Physical Sciences

Irreversible Entropy Production in Two-Phase Mixing Layers

This report presents a study of dissipation (irreversible production of entropy) in three-dimensional, temporal mixing layers laden with evaporating liquid drops. The purpose of the study is to examine the effects of evaporating drops on the development of turbulent features in flows. Direct numerical simulations were performed to analyze transitional states of three mixing layers: one without drops, and two that included drops at different initial mass loadings. Without drops, the dissipation is essentially due to viscous effects. It was found that in the presence of drops, the largest contribution to dissipation was made by heating and evaporation of the drops, and that at large length scales, this contribution is positive (signifying that the drops reduce turbulence), while at small scales, this contribution is negative (the drops increase turbulence). The second largest contribution to dissipation was found to be associated with the chemical potential, which leads to an increase in turbulence at large scales and a decrease in turbulence at small scales. The next smaller contribution was found to be that of viscosity. The fact that viscosity effects are only third in order of magnitude in the dissipation is in sharp contrast to the situation for the mixing layer without the drops. The next smaller contribution — that of the drag and momentum of the vapor from the drops — was found to be negative at lower mass loading but to become positive at higher mass loading.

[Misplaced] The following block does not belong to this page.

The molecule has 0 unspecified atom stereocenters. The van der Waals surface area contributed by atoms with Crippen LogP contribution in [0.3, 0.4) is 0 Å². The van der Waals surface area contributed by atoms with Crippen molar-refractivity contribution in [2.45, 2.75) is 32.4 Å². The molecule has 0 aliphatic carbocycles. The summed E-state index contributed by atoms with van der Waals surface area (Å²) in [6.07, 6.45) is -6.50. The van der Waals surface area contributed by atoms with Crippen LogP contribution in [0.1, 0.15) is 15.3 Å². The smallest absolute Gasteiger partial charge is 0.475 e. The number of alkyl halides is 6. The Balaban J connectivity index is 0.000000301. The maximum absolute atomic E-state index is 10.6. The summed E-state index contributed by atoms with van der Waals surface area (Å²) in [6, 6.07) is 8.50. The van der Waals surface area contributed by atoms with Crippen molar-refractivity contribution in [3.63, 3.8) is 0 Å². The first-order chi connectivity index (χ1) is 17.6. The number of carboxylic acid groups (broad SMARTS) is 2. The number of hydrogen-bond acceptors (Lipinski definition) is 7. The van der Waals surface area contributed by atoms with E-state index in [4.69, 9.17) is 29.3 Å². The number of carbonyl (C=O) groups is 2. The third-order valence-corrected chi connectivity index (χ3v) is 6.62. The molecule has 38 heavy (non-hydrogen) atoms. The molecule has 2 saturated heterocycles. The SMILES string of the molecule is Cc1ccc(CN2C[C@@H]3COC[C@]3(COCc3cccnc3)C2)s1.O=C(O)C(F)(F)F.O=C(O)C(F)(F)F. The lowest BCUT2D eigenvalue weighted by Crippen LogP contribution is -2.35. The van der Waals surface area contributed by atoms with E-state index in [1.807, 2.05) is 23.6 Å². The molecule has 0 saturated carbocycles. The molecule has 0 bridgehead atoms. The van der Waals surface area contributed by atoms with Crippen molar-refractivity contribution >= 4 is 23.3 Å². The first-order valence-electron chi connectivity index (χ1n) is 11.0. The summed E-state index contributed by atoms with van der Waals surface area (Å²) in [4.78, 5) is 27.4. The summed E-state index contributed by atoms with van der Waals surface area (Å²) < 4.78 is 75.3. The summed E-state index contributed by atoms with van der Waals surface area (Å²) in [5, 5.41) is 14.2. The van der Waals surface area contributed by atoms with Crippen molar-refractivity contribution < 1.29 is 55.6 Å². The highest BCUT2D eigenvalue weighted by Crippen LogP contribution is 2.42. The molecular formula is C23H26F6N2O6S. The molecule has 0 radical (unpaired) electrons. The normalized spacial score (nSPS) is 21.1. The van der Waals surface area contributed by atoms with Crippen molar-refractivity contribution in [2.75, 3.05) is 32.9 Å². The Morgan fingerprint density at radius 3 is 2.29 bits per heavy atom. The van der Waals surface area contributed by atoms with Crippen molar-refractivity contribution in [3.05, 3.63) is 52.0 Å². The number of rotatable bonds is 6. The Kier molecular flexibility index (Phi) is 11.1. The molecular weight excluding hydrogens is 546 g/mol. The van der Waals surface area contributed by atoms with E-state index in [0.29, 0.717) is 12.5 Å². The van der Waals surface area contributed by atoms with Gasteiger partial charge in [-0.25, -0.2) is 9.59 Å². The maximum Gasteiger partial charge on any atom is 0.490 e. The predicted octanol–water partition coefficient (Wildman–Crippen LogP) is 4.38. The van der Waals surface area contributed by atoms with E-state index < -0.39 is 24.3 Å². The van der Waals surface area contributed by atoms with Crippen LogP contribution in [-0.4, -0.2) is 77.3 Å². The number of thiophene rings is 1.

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Subsonic and Supersonic Effects in Bose-Einstein Condensate

A paper presents a theoretical investigation of subsonic and supersonic effects in a Bose-Einstein condensate (BEC). The BEC is represented by a time-dependent, nonlinear Schroedinger equation that includes terms for an external confining potential term and a weak interatomic repulsive potential proportional to the number density of atoms. From this model are derived Madelung equations, which relate the quantum phase with the number density, and which are used to represent excitations propagating through the BEC. These equations are shown to be analogous to the classical equations of flow of an inviscid, compressible fluid characterized by a speed of sound (g/ρ0)1/2, where g is the coefficient of the repulsive potential and ρ0 is the unperturbed mass density of the BEC. The equations are used to study the effects of a region of perturbation moving through the BEC. The excitations created by a perturbation moving at subsonic speed are found to be described by a Laplace equation and to propagate at infinite speed. For a supersonically moving perturbation, the excitations are found to be described by a wave equation and to propagate at finite speed inside a Mach cone.

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Ring-Down Spectroscopy for Characterizing a CW Raman Laser